21 Jul 2022
 | 21 Jul 2022

Developing a Bayesian network model for understanding river catchment resilience under future change scenarios

Kerr J. Adams, Christopher A. J. Macleod, Marc J. Metzger, Nicola Melville, Rachel C. Helliwell, Jim Pritchard, and Miriam Glendell

Abstract. The resilience of river catchments and the vital socio-ecological services they provide are threatened by the cumulative impacts of future climatic, land use and socio-economic change. Stakeholders who manage freshwaters require tools for increasing their understanding of catchment system resilience when making strategic decisions. However, unravelling causes, effects and interactions in complex catchment systems is challenging, typically leading to different system components being considered in isolation.

In this research, we tested a five-stage participatory method for developing a BN model to simulate the resilience of the Eden catchment in eastern Scotland to future pressures in a single trans-disciplinary holistic framework. The five-stage participatory method involved co-developing a BN model structure by conceptually mapping the catchment system and identifying plausible climatic and socio-economic future scenarios to measure catchment system resilience. Causal relationships between drivers of future change and catchment system nodes were mapped to create the BN model structure. Appropriate baseline data to define and parameterise nodes that represent the catchment system were identified with stakeholders.

The BN model measured the impact of diverse future change scenarios to a 2050 time-horizon. We applied continuous nodes within the hybrid equation-based BN model to measure the uncertain impacts of both climatic and socio-economic change. The BN model enabled interactions between future change factors and implications for the state of five capitals (natural, social, manufactured, financial and intellectual) in the system to be considered providing stakeholders with a holistic catchment scale approach to measure the resilience of multiple capitals and their associated resources. We created a credible, salient and legitimate BN model tool for understanding the cumulative impacts of both climatic and socio-economic factors on catchment resilience based on stakeholder evaluation. BN model outputs facilitated stakeholder recognition of future risks to their primary sector of interest, alongside their interaction with other sectors and the wider system. Participatory modelling methods improved the structure of the BN through collaborative learning with stakeholders, while providing stakeholders with a strategic systems-thinking approach for considering river basin catchment resilience.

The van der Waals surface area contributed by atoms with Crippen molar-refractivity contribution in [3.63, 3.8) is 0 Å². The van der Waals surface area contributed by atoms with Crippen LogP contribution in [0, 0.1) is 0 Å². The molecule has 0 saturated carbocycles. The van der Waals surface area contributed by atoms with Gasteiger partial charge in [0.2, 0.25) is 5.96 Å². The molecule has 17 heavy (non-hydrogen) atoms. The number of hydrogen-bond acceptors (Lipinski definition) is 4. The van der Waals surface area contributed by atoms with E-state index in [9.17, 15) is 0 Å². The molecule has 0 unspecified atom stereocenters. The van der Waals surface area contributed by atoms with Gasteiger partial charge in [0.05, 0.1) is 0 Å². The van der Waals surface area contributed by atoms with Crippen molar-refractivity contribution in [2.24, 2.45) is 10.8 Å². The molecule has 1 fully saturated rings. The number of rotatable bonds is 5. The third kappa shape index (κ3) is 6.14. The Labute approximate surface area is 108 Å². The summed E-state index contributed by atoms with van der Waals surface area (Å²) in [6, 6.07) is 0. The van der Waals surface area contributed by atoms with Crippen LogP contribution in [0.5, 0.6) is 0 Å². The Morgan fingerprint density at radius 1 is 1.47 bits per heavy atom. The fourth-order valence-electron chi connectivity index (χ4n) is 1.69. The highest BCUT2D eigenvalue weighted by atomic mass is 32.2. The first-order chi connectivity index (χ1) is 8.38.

Kerr J. Adams et al.

Status: final response (author comments only)

Comment types: AC – author | RC – referee | CC – community | EC – editor | CEC – chief editor | : Report abuse
  • RC1: 'Comment on egusphere-2022-617', Laura Uusitalo, 27 Jul 2022
    • AC1: 'Reply on RC1', Kerr Adams, 09 Sep 2022
    • AC3: 'Reply on RC1', Kerr Adams, 27 Mar 2023
  • RC2: 'Comment on egusphere-2022-617', Ibrahim Alameddine, 12 Feb 2023
  • AC2: 'Comment on egusphere-2022-617', Kerr Adams, 27 Mar 2023

Kerr J. Adams et al.


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Short summary
We used participatory methods to create a Bayesian Network (BN) model that 1) mapped complex interactions between human and ecological systems at the catchment scale and 2) measured the impacts of diverse scenarios for future climate, population and land-cover change on the catchment system. Our methods and findings provided stakeholders with a holistic approach for measuring river catchment resilience.